The Business Year

Chris Breeze

OMAN - Energy & Mining

34% Stake in Petroleum Development Oman

Country Chairman, Shell Development Oman


Chris Breeze is the Country Chairman of Shell Development Oman. This followed a role as Senior Adviser for the Middle East and North Africa region in Shell’s Government Relations department. Before joining Shell, he served as a diplomat in the UK Foreign and Commonwealth Office (FCO) for over two decades. His overseas postings for the FCO included Egypt, Turkey, India, and Cyprus. He studied Modern History and Economics at Exeter College, Oxford University.

“We bring in our Shell expertise and share knowledge with our joint ventures, and where necessary we support them in delivering improvement programs.“

What new projects or future growth are you expecting to come from the MoU Shell recently signed with the government of Oman?

Today we are looking towards a new chapter in our partnership with the Sultanate of Oman. As part of Oman’s new strategy for gas, we are proud to have signed a memorandum of understanding (MOU) with the Government of Oman that was announced earlier this year. It covers upstream gas exploration and development, gas-to-liquids (GTL), LNG and renewable energies. We hope this MoU leads to exploring and developing important new sources of gas. And if so, it will pave the way to monetising the country’s natural gas sources. In particular, I am referring to GTL. As we know from Shell’s experience in this space, developing a GTL project is highly complex and investment-intensive, but the end result is worth it. Shell’s GTL technology converts natural gas — the cleanest-burning fossil fuel — into high-quality liquid products that would otherwise be made from crude oil. These products include transport fuels, motor oils and the ingredients for everyday necessities like plastics, detergents and cosmetics. GTL products are crystal-clear, colourless and odourless. They contain almost none of the impurities — sulphur, aromatics and nitrogen — that are found in crude oil. Today, GTL products are used in airplanes, cars and even Formula 1’s Ferrari cars. GTL in Oman would generate valuable revenue and create wider social and economic opportunities for Omanis in the process. The government of Oman has rightly placed emphasis on new energy projects that focus on economic growth and job creation, on developing Omani talent and contributing to In-Country Value. Our company is keen to build on the things we have achieved with our partners in Oman. Throughout our history, we have experienced how strong partnerships are the bedrock for successful projects, benefiting our partners and shareholders alike. Oman is no exception and the accomplishments of Petroleum Development Oman (PDO) and Oman LNG speak for themselves. They are world class companies and we are proud to be part of them.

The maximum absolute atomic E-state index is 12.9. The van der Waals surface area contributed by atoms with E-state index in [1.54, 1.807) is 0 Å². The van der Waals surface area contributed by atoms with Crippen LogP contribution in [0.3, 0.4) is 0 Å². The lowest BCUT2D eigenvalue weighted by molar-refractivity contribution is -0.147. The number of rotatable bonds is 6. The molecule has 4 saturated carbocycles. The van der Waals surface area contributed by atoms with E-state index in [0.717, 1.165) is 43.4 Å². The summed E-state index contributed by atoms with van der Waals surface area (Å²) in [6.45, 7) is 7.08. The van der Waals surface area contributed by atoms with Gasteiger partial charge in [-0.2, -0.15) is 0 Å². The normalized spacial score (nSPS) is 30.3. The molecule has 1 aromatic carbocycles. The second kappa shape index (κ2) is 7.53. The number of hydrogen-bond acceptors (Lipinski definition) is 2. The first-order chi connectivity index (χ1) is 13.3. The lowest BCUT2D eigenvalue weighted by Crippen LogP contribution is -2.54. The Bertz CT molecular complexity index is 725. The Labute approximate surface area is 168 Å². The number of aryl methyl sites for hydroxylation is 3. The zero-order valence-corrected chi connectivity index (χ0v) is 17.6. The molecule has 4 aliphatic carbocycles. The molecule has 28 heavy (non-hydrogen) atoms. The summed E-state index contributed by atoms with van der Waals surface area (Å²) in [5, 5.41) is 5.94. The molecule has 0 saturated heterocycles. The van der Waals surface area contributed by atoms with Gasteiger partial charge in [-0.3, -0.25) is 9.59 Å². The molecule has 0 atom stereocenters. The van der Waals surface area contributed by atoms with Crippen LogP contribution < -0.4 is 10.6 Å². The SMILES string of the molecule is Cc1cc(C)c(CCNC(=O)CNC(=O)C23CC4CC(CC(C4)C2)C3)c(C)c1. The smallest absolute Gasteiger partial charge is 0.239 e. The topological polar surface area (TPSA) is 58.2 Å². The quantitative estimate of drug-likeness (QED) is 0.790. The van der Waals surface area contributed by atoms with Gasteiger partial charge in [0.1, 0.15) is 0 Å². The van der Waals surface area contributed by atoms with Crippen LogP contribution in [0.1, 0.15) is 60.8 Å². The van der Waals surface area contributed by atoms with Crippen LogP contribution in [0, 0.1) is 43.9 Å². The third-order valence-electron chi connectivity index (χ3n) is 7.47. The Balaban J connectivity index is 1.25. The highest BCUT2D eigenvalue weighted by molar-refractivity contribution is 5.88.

How is shell using enhanced oil recovery (EOR) technologies within Oman?

Our 34% stake in PDO is our biggest involvement in EOR, and we have had a long strategic alliance with PDO on EOR technologies. We have strategic alliances on a range of technical issues, but EOR is the centerpiece. PDO is interesting because it has chemical, thermal and gas EOR. Oman is the only country that is using all three techniques at a full scale. There are another 19 or 20 pilot projects that PDO is working on, and we are helping with several of those. We are now looking at ways to make these techniques cheaper so that EOR technologies become more robust in periods of low oil prices. Soon, we will operate in Oman ourselves, with our 50% stake in block 42, but at the moment we are only involved in non-operated joint ventures.

How does Shell support efforts to improve production efficiency and cost efficiency within Oman?